For investors, new media ownership rules proposed by the Federal Communications Commission are a sign that TV companies have little prayer of getting bigger anytime soon. That could challenge Wall Street valuations that give broadcast assets a premium over newspapers. In so doing, it weakens the argument for media conglomerates to split print assets away from TV in order to win a higher stock price. Both the newspaper industry and the broadcast TV business epitomize Wall Street's definition of a mature industry with little opportunity for growth left. Usually, companies in mature industries pursue a strategy of consolidation to keep their stock prices moving, but TV companies that own newspapers have been largely barred from such moves due to longstanding ownership restrictions prescribed by bureaucrats in Washington. Investors for years have kept the stocks aloft under the expectation that the highly politicized process will go away. "People who watch the media industry would have been shocked if you told them a decade ago that we'd still be arguing about these rules now," says Barrington Research analyst James Goss. "The rationale for relaxing the rules seems to be increasingly evident with the difficulties these companies have had in generating favorable revenue streams as the Googles ( GOOG) of the world continue to siphon off a lot of their core advertising business."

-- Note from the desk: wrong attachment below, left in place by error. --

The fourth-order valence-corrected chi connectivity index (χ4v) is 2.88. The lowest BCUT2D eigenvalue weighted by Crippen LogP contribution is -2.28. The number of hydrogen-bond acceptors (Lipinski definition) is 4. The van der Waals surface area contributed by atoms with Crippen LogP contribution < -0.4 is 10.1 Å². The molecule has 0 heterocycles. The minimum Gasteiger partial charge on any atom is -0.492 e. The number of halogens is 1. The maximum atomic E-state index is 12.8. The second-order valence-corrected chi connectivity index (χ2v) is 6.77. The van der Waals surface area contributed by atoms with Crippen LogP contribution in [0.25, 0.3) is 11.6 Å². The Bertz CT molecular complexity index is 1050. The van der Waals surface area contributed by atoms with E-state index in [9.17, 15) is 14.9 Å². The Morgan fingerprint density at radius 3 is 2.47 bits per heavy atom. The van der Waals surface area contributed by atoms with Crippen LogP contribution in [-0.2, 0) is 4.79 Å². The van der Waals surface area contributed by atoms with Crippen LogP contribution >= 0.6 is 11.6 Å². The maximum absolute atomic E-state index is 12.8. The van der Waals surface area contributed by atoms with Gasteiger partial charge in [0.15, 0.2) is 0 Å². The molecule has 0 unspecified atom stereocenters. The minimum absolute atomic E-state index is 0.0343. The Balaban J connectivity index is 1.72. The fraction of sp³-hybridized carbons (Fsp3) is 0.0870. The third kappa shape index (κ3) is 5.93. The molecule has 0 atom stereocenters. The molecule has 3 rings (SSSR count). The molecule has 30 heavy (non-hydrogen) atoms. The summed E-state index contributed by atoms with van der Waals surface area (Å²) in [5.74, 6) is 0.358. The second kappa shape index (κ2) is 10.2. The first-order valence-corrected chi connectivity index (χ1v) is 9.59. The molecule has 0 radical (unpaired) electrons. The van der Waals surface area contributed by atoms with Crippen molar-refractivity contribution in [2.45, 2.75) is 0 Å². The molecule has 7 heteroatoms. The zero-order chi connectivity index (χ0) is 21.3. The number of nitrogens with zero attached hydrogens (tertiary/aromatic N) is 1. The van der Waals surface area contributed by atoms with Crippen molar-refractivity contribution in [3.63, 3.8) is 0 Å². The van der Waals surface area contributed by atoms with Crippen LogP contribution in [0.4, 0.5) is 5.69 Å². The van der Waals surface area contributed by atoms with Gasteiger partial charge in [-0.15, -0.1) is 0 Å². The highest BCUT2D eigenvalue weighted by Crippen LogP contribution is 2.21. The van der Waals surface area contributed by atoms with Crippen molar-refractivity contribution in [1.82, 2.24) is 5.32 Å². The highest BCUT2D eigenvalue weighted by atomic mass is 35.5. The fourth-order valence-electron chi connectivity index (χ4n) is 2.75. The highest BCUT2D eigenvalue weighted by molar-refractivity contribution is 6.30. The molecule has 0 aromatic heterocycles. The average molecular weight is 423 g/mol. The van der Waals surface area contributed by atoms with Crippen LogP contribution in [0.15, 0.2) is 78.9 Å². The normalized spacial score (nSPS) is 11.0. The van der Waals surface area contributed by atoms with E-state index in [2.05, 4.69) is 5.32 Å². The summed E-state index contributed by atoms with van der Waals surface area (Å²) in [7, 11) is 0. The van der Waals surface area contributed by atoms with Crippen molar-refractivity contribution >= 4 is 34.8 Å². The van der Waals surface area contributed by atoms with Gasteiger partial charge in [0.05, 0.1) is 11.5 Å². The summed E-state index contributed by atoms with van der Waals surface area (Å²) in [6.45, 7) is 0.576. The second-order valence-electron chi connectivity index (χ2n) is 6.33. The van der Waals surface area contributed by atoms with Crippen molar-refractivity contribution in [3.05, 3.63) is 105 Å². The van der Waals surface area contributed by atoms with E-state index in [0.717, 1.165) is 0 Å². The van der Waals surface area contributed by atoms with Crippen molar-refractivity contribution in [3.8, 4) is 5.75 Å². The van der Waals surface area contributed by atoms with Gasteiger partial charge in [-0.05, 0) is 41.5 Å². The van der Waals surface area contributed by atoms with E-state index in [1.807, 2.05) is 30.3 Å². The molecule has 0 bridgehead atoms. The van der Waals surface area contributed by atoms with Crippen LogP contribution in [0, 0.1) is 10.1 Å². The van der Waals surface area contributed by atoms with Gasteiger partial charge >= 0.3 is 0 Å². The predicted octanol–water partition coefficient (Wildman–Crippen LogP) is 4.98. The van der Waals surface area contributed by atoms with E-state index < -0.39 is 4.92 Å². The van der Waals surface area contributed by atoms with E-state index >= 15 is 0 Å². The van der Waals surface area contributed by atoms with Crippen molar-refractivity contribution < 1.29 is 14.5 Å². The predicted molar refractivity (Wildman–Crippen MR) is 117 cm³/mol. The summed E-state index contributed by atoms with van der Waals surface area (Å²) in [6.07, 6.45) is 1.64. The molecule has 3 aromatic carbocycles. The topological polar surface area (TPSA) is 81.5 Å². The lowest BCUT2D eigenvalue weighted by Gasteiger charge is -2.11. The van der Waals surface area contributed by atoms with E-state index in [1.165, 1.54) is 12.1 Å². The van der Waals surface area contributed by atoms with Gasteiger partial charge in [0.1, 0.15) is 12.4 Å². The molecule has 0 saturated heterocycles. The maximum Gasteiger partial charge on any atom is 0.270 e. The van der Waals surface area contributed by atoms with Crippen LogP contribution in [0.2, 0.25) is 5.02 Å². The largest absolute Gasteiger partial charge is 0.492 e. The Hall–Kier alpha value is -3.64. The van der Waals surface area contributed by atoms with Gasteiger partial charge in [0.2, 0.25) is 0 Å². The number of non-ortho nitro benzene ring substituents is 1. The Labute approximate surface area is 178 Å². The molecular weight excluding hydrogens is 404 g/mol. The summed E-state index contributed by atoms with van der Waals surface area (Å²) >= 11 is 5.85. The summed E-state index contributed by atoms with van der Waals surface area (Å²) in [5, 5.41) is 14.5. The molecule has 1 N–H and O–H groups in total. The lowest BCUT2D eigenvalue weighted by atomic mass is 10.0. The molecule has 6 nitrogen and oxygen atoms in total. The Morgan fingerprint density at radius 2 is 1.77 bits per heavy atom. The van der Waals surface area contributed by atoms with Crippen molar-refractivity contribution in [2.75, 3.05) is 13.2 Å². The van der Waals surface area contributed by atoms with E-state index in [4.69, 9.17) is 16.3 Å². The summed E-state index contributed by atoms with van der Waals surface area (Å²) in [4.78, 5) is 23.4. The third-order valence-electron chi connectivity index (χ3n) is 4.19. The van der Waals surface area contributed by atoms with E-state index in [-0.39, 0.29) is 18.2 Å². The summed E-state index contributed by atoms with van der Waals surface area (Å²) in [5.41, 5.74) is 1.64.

Except for a myriad of exceptions, the FCC bars owners of newspapers from buying TV stations in the same market in an effort to prevent one company from gaining disproportionate influence over the local population. The media industry argues that such rules are antiquated, since the rise of the Internet and other media has provided a platform for so many competing voices. Last week, FCC Chairman Kevin Martin -- a Republican -- said he wants to allow companies to own both one newspaper and a radio or TV station in the top 20 media markets, and he urged the FCC to quickly wrap up its public-comment process and vote on the new rules by Dec. 18. Democrats and media activists cried foul, accusing Martin of offering an early Christmas present to "Big Media" aimed at pushing through the buyout of Tribune ( TRB). But the industry is hardly celebrating the proposal either, because there are some pesky conditions attached to Martin's rule change. For one, the proposal requires that there be at least eight other "media voices," including newspapers and major commercial TV stations, in a market for it to qualify for the rule change. Also, the TV station can't be one of the four largest channels in the market. Typically, that leaves out local affiliates of the four major broadcast networks, and those are the stations that offer value for media conglomerates seeking synergies for their newsgathering operations.